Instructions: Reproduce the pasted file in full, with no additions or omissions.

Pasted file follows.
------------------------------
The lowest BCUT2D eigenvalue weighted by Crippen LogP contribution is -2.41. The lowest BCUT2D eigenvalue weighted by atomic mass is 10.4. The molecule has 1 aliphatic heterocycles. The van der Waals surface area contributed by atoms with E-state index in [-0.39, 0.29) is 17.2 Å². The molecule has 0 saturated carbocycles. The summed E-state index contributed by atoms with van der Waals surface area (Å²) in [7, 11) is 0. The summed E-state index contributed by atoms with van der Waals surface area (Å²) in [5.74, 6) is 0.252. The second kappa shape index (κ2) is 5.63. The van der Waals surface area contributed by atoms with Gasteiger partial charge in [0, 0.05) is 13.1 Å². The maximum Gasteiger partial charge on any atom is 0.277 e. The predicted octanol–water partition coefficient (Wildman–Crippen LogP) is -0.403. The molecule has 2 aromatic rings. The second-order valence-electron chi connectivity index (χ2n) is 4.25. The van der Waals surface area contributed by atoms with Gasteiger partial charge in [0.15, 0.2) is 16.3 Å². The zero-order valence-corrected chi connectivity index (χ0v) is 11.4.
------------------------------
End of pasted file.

The lowest BCUT2D eigenvalue weighted by Crippen LogP contribution is -2.41. The lowest BCUT2D eigenvalue weighted by atomic mass is 10.4. The molecule has 1 aliphatic heterocycles. The van der Waals surface area contributed by atoms with E-state index in [-0.39, 0.29) is 17.2 Å². The molecule has 0 saturated carbocycles. The summed E-state index contributed by atoms with van der Waals surface area (Å²) in [7, 11) is 0. The summed E-state index contributed by atoms with van der Waals surface area (Å²) in [5.74, 6) is 0.252. The second kappa shape index (κ2) is 5.63. The van der Waals surface area contributed by atoms with Gasteiger partial charge in [0, 0.05) is 13.1 Å². The maximum Gasteiger partial charge on any atom is 0.277 e. The predicted octanol–water partition coefficient (Wildman–Crippen LogP) is -0.403. The molecule has 2 aromatic rings. The second-order valence-electron chi connectivity index (χ2n) is 4.25. The van der Waals surface area contributed by atoms with Gasteiger partial charge in [0.15, 0.2) is 16.3 Å². The zero-order valence-corrected chi connectivity index (χ0v) is 11.4.